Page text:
Time has all but run out for the Senate to take a modest and reasonable step to restore sanity to out-of-control campaign spending. Although a majority of senators favor the DISCLOSE Act, Republican lawmakers are blocking a vote. The measure, which passed the House last summer, proposes a basic requirement that people who donate hefty sums for election ads identify themselves. What's wrong with that? In this year's midterm elections, at least $125 million was donated secretly to defeat or support various candidates.
October 27, 2010 |
THROUGHOUT the campaign for governor, candidates Tom Corbett and Dan Onorato have called for more transparency in state government and politics. But when it came time last week for the two candidates to file reports on their own recent fundraising, running upwards of $9.4 million, neither was willing to provide the state or the news media with clean, computerized lists of the people, businesses and political-action committees bankrolling their campaigns....
September 29, 2010 |
When former New Jersey Sen. Wayne Bryant filed his financial-disclosure statements from 2004 to 2006, he listed his law firm, Zeller & Bryant, as a source of earned income. But Bryant did not have to reveal that his firm received $192,000 in retainer fees during that period from an influential Bergen County law firm. An indictment filed Monday in federal court charges that while those fees were purportedly for legal work relating to a Meadowlands project, they actually were bribes in exchange for the senator's support of the law firm's clients' development projects, including proposals to redevelop Petty's Island and Cramer Hill in Camden.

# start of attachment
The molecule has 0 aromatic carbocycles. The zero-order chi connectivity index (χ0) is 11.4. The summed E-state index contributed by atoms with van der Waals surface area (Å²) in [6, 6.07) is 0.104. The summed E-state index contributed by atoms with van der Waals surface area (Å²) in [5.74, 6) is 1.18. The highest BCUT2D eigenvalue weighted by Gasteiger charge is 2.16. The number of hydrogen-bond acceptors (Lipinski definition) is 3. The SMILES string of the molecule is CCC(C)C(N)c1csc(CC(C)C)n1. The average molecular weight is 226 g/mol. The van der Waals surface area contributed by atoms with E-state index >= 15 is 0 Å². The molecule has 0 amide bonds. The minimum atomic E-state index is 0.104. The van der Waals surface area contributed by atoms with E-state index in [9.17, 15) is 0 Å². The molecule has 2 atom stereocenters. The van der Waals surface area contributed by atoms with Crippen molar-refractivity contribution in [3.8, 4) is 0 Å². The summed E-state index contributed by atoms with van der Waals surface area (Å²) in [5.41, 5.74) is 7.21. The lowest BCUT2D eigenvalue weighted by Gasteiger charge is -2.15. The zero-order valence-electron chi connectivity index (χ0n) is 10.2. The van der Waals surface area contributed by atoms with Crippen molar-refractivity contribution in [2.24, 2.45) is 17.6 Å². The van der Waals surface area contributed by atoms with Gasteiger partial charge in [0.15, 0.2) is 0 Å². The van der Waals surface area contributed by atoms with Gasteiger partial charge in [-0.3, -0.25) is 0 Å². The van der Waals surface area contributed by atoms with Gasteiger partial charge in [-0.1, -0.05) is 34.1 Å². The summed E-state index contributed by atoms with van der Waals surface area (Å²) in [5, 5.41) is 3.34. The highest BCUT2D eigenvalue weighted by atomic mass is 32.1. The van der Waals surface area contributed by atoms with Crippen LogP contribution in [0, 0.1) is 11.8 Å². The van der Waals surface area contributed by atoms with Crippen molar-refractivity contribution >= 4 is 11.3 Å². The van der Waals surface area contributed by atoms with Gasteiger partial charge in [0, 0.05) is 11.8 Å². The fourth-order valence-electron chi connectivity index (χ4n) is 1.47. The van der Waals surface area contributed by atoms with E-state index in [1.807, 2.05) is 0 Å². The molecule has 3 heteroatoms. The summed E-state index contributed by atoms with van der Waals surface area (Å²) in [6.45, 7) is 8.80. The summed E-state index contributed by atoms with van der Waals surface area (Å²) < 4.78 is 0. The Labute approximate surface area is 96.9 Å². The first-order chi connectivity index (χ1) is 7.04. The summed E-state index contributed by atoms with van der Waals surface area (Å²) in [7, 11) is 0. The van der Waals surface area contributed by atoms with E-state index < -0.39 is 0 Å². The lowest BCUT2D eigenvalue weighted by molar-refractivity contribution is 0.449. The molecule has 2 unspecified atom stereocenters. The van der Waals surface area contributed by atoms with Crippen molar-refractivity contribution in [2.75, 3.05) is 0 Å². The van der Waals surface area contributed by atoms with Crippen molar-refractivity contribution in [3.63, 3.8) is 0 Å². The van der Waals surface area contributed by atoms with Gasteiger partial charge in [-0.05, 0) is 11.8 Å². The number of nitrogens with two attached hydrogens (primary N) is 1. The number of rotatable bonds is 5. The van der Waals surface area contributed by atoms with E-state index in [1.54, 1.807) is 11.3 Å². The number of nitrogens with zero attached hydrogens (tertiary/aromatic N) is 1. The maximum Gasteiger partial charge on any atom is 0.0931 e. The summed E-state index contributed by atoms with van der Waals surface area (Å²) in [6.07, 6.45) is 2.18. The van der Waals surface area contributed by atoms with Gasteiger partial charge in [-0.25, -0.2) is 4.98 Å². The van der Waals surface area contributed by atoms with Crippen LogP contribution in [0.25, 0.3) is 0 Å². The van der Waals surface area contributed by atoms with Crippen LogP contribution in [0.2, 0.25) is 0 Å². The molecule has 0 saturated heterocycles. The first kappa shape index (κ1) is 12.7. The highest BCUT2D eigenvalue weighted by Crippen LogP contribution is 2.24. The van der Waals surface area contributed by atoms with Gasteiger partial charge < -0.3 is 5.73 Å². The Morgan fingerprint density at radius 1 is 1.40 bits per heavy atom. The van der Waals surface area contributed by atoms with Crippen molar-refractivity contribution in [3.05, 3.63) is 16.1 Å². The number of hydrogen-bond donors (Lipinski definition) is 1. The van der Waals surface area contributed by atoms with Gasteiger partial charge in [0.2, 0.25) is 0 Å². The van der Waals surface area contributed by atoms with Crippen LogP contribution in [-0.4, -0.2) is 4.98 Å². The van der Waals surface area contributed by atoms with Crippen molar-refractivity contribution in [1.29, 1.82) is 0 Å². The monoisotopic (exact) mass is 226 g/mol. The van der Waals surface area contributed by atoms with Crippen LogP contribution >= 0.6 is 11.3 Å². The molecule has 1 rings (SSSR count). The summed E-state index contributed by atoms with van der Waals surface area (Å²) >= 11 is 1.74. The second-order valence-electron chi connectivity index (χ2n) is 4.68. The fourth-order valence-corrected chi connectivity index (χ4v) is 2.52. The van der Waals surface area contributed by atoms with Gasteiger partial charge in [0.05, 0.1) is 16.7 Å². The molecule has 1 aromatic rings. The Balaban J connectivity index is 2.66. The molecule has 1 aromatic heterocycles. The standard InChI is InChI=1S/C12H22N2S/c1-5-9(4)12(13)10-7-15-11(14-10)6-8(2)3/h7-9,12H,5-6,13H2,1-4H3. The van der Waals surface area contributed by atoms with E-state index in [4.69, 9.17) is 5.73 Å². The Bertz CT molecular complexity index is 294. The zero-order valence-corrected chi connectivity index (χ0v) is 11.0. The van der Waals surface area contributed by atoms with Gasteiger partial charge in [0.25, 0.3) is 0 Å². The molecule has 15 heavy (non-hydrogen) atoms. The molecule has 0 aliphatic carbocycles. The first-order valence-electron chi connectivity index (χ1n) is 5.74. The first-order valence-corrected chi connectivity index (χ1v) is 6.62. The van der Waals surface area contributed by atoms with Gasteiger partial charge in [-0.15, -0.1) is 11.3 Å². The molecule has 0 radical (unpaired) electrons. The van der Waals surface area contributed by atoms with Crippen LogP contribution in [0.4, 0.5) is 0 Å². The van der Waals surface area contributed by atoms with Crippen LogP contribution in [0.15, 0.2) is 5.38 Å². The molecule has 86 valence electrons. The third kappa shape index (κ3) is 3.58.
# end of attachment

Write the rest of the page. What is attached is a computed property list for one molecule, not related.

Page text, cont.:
September 2, 2010
AS OF THIS writing, there are five lawmakers in Harrisburg who we know for sure respect the public's right to know about campaign-finance contributions. They include several key members of the legislative leadership, including Sen. Jake Corman (chairman of the Appropriations Committee) and Rep. Sam Smith (House minority leader). We're hoping more will join them. We know for sure three won't. Last week, we called on Harrisburg lawmakers to voluntarily disclose, in real time, the donations they receive through Oct. 1 from donors seeking to influence the debate on a new gas extraction tax. The Legislature has given itself a self-imposed deadline of that date to sort out the details of the tax - how much it will be, whether there will be any exemptions and what regulations will accompany the tax. But because of the way the state's campaign-finance laws are written, legislators will likely cast their votes on the matter before having to disclose the donations they receive from those with interests in the issue.
August 27, 2010 |
Question: Recently, we purchased a rehabbed house where mechanicals, the roof, windows, and the like were pretty much all replaced. When we asked our real estate agent for a disclosure from the buyer, the agent said there wasn't one because it was a rehab. Looking at the Pennsylvania disclosure law, in a resale the seller should always provide a disclosure, but there's also a provision that new properties do not require one, if a warranty if offered. What is a rehab considered, a new building or a resale?